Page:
#8 Shop for souvenirs
Souvenir shops are everywhere in Kotor. You’ll see lots of cat souvenirs, of course, but you’ll also see shawls and plates and magnets. You’ll also see a few high-end shops offering jewelry and leather.
The local economy depends heavily on tourism, and most young people do some kind of tourism-related activity in season to augment their earnings. Luka, our guide in Montenegro, for example, is a nurse, but he also does tours on his off days to help support his young family.
Souvenir shops on the main square have higher prices, so if you want to buy something to take back home, browse smaller shops in the tiny alleys.
#9 Get out on the beautiful Bay of Kotor
The Boka Bay is beautiful, and Kotor is a great place to do a boat tour, so you can experience it from the water. From a sedate ferry ride to a thrilling speedboat tour, you can take your pick of experiences!
If you are in Kotor on a nice weather day, you may want to try a speedboat tour that takes you to the Church of Our Lady of the Rocks, the Mamula Fortress, and the Blue Cave.
The tour takes you through much of the Bay of Kotor, past picturesque towns and gorgeous natural scenery. You will cross Verige Strait, the narrowest part of the bay, and have some time to swim at the Blue Cave.
Shorter speedboat tours are also available if you don’t have as much time. And for a more sedate way to enjoy the scenery, or if the weather isn’t as nice, take the ferry that runs between Kotor and Perast.
We sadly ran into rain on both days we had earmarked for our boat tour, but it’s on the list for our next visit! Although you’ll see folks hawking tours across from the Sea Gate, I suggest researching and booking in advance.
#10 Admire the Church of St. Nicholas
Kotor is small, but it has several lovely churches. The St. Nikola Church is a Serbian Orthodox church with a beautiful stone facade and twin towers. You’ll see the Serbian flag draped on the facade.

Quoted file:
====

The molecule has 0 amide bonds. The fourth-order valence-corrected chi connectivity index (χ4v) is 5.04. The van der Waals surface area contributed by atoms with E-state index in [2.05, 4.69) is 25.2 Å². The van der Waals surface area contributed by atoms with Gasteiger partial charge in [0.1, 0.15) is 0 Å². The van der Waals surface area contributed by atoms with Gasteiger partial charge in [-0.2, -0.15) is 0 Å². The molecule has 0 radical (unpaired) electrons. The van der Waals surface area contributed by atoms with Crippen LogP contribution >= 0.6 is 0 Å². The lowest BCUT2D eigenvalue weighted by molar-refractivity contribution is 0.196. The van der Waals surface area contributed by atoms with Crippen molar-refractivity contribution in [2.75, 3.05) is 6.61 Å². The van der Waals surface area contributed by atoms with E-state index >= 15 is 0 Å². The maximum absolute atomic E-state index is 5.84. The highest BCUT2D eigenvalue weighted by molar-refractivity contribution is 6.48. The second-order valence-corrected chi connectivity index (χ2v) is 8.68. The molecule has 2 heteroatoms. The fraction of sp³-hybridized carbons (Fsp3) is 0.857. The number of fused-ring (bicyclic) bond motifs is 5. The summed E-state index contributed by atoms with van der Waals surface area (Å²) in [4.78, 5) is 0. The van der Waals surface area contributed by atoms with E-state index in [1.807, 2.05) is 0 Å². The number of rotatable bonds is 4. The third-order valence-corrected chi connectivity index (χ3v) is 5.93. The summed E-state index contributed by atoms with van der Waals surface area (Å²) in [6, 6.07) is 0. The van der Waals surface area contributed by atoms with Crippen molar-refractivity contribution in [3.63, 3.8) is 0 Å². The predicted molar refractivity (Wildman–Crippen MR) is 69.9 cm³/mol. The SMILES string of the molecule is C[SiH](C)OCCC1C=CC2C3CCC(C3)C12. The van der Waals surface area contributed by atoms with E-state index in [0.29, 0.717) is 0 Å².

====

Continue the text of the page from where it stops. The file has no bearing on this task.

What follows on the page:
The Church of Saint Nicholas is relatively new: it was built at the start of the 20th century, on the site where an earlier church was destroyed by a fire in 1896. The interior is ornate and worth a visit.
Climb up the stairs near the Hotel Cattaro in Kotor’s main square for a beautiful view of the dome and towers of the Sveti Nikola Church.
#11 Step inside Saint Luke’s Church
St. Luke’s is a tiny church with a beautiful history and a gorgeous interior. It sits in the square of the same name, and you will come across it as you walk around the town.
The Romanesque structure with Byzantine elements was built towards the end of the 12th century. It surprisingly wasn’t hit by the earthquakes that damaged much of Kotor.
Although it was built as a Catholic church, for several generations, it was shared by Orthodox Christians and Catholics. Ultimately the church was gifted to the Orthodox church.
Inside you’ll see beautiful iconostases, and fragments of the frescoes that once decorated the walls.
#12 Visit the Maritime Museum
Other than the quirky Cats Museum, the other visit-worthy museum in Kotor is the Maritime Museum. Housed in a beautiful old palace, the museum celebrates Kotor’s seafaring history.
In medieval times, ships from Kotor contributed to the Boka Navy. Under Venetian rule, the Boka Navy fought against the Ottomans, but Kotor’s ships were utilized in maritime trade as well.
The museum contains an impressive collection that includes models of ships, seafaring maps, jewelry, weapons, and other artifacts. Displayed over three floors, the museum is compact and easily doable even if you’re visiting Kotor just for the day. There is a small entrance fee.
#13 Tour Perast and the Church of Our Lady of the Rocks
The pretty little town of Perast is just a little over 7 miles from Kotor. Easily accessed by car, bus, boat, or ferry (in season), Perast warrants a visit even if you are in Kotor for just one day.
Perast’s Venetian campanile and old palaces are a joy to view and photograph. Walk the main street along the waterfront, then duck into one of the alleys to stroll through the Old Town. If you love churches, the town has 16 from which to choose!